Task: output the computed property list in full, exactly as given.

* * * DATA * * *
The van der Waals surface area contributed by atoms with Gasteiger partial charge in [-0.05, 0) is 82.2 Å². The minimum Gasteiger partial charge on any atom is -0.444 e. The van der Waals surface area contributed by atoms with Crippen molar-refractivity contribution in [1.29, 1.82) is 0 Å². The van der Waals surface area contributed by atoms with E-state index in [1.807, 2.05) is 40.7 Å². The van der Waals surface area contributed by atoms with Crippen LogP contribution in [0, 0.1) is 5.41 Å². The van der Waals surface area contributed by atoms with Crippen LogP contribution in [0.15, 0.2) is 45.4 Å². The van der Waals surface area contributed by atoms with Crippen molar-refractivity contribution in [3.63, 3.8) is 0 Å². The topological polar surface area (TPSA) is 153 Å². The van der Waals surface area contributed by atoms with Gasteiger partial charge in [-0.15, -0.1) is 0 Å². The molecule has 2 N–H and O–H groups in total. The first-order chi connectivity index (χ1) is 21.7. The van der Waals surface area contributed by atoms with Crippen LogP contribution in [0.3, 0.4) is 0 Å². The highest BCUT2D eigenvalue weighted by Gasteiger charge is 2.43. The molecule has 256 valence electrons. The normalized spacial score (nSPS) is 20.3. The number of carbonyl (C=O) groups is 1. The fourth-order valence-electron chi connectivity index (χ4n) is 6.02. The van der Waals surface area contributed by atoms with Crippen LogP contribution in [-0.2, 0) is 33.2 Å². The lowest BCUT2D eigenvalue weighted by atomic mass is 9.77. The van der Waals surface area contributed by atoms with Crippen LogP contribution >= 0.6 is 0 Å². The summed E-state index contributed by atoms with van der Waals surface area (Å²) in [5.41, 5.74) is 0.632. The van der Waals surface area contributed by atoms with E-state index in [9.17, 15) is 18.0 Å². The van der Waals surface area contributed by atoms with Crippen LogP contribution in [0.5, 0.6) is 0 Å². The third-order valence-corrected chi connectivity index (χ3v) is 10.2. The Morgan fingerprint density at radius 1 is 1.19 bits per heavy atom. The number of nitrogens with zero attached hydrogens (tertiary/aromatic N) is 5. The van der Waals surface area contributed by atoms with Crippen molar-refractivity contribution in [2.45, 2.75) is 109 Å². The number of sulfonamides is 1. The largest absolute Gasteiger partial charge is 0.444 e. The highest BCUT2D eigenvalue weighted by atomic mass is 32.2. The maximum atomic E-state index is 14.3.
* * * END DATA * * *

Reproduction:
The van der Waals surface area contributed by atoms with Gasteiger partial charge in [-0.05, 0) is 82.2 Å². The minimum Gasteiger partial charge on any atom is -0.444 e. The van der Waals surface area contributed by atoms with Crippen molar-refractivity contribution in [1.29, 1.82) is 0 Å². The van der Waals surface area contributed by atoms with E-state index in [1.807, 2.05) is 40.7 Å². The van der Waals surface area contributed by atoms with Crippen LogP contribution in [0, 0.1) is 5.41 Å². The van der Waals surface area contributed by atoms with Crippen LogP contribution in [0.15, 0.2) is 45.4 Å². The van der Waals surface area contributed by atoms with Crippen molar-refractivity contribution in [3.63, 3.8) is 0 Å². The topological polar surface area (TPSA) is 153 Å². The van der Waals surface area contributed by atoms with Gasteiger partial charge in [-0.15, -0.1) is 0 Å². The molecule has 2 N–H and O–H groups in total. The first-order chi connectivity index (χ1) is 21.7. The van der Waals surface area contributed by atoms with Crippen LogP contribution in [0.3, 0.4) is 0 Å². The highest BCUT2D eigenvalue weighted by Gasteiger charge is 2.43. The molecule has 256 valence electrons. The normalized spacial score (nSPS) is 20.3. The number of carbonyl (C=O) groups is 1. The fourth-order valence-electron chi connectivity index (χ4n) is 6.02. The van der Waals surface area contributed by atoms with Crippen LogP contribution in [-0.2, 0) is 33.2 Å². The lowest BCUT2D eigenvalue weighted by atomic mass is 9.77. The van der Waals surface area contributed by atoms with Crippen LogP contribution >= 0.6 is 0 Å². The summed E-state index contributed by atoms with van der Waals surface area (Å²) in [5.41, 5.74) is 0.632. The van der Waals surface area contributed by atoms with E-state index in [9.17, 15) is 18.0 Å². The van der Waals surface area contributed by atoms with Crippen LogP contribution in [0.5, 0.6) is 0 Å². The third-order valence-corrected chi connectivity index (χ3v) is 10.2. The Morgan fingerprint density at radius 1 is 1.19 bits per heavy atom. The number of nitrogens with zero attached hydrogens (tertiary/aromatic N) is 5. The van der Waals surface area contributed by atoms with Crippen molar-refractivity contribution in [2.45, 2.75) is 109 Å². The number of sulfonamides is 1. The largest absolute Gasteiger partial charge is 0.444 e. The highest BCUT2D eigenvalue weighted by atomic mass is 32.2. The maximum atomic E-state index is 14.3.